Word on the street spread weeks ago that Itineris, a nonprofit organization serving adults diagnosed with Autism Spectrum Disorder, had entered into a contract to buy Baltimore Clayworks, the ceramic arts center facing about $1 million in debt. It's now official.
Itineris executive director Ami Taubenfeld confirmed Thursday that the organization is "under contract for purchase" of Clayworks for $3.7 million. Itineris currently rents its facility in Waverly.
"We need to grow," Taubenfeld said.
Itineris plans to move into Clayworks' Mount Washington two buildings on opposite sides of Smith Avenue by March 2018. Itineris offers job training and other services for autistic adults.
"We have had clients take Clayworks classes before," Taubenfeld said. "We plan to keep the four gas kilns and the beautiful kiln outside. We may have potential clay artists."
The Clayworks properties, a former library converted to class and studio spaces and a former convent used for offices, conference rooms and art gallery, are "almost perfect for us" as is, Taubenfeld said.
During a legislative briefing in Annapolis in May about the pending sale, Clayworks management told legislators that the then-undisclosed buyer was willing to make the buildings available for ceramic arts use by people outside the Itineris organization, including Clayworks members.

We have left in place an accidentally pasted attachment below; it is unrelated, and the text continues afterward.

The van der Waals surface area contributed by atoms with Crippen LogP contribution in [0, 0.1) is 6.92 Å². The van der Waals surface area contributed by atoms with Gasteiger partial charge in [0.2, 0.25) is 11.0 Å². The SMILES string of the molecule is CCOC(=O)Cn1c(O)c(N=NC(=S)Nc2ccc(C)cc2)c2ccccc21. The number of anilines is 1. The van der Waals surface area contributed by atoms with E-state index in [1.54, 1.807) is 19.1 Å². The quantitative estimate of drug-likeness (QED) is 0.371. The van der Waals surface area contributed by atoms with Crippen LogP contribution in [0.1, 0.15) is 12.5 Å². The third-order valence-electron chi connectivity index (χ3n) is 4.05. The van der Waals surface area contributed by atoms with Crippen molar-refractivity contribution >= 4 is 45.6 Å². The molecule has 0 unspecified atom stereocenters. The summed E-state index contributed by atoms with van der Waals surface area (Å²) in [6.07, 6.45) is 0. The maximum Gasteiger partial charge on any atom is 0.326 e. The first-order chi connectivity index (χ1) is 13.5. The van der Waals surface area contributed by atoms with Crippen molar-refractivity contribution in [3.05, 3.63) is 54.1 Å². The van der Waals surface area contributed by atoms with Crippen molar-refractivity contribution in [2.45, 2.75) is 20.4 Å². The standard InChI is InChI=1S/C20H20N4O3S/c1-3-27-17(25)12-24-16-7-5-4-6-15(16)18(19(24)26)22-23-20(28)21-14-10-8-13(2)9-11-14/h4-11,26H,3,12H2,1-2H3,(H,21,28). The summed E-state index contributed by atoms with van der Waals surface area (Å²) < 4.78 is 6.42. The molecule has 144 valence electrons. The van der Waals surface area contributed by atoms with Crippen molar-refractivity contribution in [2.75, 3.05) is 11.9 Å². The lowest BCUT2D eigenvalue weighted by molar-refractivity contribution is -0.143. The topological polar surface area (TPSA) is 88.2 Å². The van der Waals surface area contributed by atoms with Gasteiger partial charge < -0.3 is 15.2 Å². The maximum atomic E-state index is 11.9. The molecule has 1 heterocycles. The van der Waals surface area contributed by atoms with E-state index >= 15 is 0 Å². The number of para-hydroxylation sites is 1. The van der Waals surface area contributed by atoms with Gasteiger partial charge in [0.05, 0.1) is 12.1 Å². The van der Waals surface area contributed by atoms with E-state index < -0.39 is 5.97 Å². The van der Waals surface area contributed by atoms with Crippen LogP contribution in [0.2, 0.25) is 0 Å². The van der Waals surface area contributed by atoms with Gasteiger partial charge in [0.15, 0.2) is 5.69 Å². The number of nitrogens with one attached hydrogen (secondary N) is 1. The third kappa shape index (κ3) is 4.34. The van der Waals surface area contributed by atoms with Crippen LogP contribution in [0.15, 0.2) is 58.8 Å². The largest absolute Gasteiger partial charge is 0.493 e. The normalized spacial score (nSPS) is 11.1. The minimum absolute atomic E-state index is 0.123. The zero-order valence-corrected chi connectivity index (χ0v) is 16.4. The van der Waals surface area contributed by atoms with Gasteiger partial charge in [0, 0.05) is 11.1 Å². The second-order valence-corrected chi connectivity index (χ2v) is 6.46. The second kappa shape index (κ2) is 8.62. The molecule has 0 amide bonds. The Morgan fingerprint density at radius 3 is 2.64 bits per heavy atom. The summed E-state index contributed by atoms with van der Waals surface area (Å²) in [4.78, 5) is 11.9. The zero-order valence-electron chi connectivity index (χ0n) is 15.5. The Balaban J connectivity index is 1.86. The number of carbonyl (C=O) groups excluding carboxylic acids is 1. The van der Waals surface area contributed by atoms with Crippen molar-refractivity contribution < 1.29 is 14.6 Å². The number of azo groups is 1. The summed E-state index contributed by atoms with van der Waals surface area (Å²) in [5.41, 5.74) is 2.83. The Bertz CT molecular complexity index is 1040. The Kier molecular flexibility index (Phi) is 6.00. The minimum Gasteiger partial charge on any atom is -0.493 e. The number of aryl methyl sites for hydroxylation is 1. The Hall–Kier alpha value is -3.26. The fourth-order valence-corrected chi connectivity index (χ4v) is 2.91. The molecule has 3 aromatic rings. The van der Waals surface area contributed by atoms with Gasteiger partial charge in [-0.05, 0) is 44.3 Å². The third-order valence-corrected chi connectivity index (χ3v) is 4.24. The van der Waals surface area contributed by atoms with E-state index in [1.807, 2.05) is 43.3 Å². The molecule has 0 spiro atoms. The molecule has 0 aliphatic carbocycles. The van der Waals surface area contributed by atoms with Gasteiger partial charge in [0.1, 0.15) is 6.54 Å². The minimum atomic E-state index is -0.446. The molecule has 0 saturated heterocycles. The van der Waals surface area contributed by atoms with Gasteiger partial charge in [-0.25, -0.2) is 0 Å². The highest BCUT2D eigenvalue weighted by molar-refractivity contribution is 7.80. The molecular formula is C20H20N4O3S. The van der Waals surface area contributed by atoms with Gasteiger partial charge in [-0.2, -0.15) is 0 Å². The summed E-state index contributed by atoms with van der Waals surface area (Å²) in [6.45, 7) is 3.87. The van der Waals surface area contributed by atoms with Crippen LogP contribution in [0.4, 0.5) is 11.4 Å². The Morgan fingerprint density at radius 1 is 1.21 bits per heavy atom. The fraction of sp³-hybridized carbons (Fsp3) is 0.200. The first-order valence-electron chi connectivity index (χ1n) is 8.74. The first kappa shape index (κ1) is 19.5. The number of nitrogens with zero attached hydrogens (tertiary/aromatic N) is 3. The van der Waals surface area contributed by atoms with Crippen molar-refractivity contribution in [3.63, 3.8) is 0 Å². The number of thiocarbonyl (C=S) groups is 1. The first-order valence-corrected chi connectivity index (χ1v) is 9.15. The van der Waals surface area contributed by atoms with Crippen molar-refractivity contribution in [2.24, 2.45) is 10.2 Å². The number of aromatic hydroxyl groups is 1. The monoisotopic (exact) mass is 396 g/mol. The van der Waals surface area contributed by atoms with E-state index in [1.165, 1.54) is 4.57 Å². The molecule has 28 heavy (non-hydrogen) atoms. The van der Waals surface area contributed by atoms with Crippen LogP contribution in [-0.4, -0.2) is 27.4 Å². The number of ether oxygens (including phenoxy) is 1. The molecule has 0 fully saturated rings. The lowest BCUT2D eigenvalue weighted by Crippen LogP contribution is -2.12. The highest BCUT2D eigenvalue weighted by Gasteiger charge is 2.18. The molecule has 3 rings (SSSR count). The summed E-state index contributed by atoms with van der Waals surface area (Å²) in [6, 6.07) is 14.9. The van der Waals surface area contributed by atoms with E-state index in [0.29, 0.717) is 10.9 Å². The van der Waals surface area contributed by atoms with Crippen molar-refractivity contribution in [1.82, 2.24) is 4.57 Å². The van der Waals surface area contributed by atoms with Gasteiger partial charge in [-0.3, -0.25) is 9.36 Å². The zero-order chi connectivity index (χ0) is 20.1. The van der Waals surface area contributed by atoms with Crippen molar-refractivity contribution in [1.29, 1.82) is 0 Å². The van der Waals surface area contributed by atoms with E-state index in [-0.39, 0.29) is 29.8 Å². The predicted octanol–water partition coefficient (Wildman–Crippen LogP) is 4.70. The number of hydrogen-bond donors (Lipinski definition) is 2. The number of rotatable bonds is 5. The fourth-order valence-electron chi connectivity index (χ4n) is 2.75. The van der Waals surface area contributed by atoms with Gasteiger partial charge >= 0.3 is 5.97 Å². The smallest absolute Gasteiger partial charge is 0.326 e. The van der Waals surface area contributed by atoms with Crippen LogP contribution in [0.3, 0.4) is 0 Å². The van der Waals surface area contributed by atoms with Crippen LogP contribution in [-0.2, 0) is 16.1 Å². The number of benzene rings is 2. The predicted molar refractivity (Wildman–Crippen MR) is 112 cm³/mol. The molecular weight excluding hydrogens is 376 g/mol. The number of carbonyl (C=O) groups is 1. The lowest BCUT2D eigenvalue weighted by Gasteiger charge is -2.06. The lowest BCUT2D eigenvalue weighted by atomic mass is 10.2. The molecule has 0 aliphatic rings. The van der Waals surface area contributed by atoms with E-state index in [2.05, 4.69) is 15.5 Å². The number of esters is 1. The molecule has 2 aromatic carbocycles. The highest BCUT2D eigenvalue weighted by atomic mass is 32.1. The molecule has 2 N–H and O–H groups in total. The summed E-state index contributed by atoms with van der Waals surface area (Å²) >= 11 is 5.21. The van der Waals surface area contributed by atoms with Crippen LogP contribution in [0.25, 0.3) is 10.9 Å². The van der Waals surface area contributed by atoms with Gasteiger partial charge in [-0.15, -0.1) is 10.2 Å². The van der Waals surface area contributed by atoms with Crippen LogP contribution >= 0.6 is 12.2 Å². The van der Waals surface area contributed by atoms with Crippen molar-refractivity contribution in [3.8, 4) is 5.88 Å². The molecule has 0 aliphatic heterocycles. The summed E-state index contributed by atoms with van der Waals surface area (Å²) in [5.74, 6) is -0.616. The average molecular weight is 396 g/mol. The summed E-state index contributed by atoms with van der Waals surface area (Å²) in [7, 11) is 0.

"We don't have any specific plans, but we are open to collaboration," Taubenfeld said. "We need to sit down with some of the artisans and figure out what they are hoping for."
The Clayworks board is considering places to relocate in Baltimore.
Meanwhile, opposition to the sale continues. So far, efforts by an organization called the Clayworks Community Campaign to postpone or stop the organization from moving out of Mount Washington, where it has been based for 37 years, have been unsuccessful. A legal move was explored a few months ago, but called off.
The most recent of several town hall-style meetings organized by the campaign was held Monday.
"We are really not involved in that," Taubenfeld said of the controversy. "We are a nonprofit looking to grow. We found a beautiful [property for sale] and pursued that."